It’s a beautiful day in the neighborhood, a beautiful day for a neighbor…
If you have a child under the age of five living in your home, it’s likely you’ve overheard an episode or two of Daniel Tiger’s Neighborhood. (Sidenote: even if you aren’t a parent, you should at least check out episode four, in which Daniel Tiger visits the crayon factory. Yes! The crayon factory episode, from the original Mr. Roger’s Neighborhood, can be relived!) Daniel has some great songs, some great messages, a family favorite is, “I like you. I like you. I like you just the way you are.”
So, aside from some nice jingles, and reminders to stop playing and go potty right away, what can you (yes, you, an adult) learn from Daniel Tiger? It’s winter here in Michigan. Yes, it is only mid-November, but it is hats, mitten, and heated-seats time. The pine branches outside my window are already heavy with winter. The radio has been littered with slide-off announcements, and my Facebook feed has been cluttered with angry emoticons and virtual fist shakes at Winter’s early entrance. So, back to Daniel Tiger; in Charlotte’s favorite episode Daniel sings, “When something seems bad, turn it around. And, find something good.” The tiger gets it. My three-year-old gets it. Choose joy.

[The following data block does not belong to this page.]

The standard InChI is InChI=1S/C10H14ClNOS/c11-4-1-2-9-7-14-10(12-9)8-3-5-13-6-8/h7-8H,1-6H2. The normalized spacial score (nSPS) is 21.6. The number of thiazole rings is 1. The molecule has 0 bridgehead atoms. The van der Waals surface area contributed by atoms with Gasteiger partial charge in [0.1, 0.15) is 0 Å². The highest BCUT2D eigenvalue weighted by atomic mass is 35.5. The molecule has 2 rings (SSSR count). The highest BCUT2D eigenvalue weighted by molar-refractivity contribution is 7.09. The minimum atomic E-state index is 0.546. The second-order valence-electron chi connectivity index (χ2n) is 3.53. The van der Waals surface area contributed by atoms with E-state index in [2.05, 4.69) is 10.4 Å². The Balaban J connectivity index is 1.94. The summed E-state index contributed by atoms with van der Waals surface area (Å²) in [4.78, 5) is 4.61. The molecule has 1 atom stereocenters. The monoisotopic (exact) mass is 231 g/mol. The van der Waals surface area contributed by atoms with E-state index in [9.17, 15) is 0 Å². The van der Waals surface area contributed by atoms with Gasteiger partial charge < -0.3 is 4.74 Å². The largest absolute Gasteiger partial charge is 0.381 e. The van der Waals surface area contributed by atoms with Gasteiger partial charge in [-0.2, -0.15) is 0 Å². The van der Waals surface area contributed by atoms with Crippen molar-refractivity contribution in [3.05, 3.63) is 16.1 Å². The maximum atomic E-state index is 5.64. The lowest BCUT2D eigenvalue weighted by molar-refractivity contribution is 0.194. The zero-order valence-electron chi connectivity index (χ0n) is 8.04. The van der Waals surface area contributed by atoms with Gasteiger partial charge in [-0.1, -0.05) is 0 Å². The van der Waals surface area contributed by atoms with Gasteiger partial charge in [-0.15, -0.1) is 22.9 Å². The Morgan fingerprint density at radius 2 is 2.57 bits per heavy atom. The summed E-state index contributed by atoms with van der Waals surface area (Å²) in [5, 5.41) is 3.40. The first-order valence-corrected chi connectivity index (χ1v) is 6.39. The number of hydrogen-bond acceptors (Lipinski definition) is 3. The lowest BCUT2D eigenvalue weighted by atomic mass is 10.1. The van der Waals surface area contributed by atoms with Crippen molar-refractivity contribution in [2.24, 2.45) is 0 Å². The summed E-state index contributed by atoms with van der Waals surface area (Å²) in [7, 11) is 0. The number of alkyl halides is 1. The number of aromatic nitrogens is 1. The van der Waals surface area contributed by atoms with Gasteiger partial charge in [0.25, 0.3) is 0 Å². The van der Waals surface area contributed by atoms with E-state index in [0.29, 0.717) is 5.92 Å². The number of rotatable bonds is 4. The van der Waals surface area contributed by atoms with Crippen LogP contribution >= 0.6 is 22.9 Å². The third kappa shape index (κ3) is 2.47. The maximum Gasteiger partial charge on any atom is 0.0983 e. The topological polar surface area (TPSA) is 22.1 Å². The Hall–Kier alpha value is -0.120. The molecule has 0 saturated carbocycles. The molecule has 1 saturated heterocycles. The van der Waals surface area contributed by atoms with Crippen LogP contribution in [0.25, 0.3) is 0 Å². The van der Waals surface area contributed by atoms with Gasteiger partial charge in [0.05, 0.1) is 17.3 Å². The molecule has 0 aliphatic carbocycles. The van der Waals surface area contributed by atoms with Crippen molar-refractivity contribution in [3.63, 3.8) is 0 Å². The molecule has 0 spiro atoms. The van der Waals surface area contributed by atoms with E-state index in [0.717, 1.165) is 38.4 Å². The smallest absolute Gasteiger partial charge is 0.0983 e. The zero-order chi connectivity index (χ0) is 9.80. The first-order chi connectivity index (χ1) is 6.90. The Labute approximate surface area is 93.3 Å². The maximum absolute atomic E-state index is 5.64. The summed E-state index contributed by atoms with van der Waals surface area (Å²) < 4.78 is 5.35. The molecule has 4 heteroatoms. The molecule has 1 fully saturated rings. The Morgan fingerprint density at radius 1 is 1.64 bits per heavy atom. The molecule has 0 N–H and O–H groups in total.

For me, choosing joy when this gorgeous white fluff is covering all the leaves we didn’t rake, the lawn we neglected this spring and summer, and the driveway we really meant to power-wash, is easy. I love snow. I have always loved snow; it feels like a special gift from our Creator to me. But, I do not like when plans change unexpectedly; it is not easy for me to “turn it around and find something good” when three of the five people in our home have the stomach flu. So, don’t mistake this as a chiding for those of you who don’t like winter; rather, it is an invitation to join me in embracing Daniel Tiger’s message to choose joy. A few tips that have helped this momma “turn it around…”
As you bump into things (both literally and figuratively) throughout the day, which rub you the wrong way, try:
1. asking your kids to help you find something good (they’re so good at choosing joy);
2. keep a list (written or in your head) of family & friends who are facing similar struggles, and pray for them instead of thinking about you;
3. be silly (this works really well for parents of young ones); hokey-pokey, hide and seek, tickle wars.
How do you choose joy throughout your day?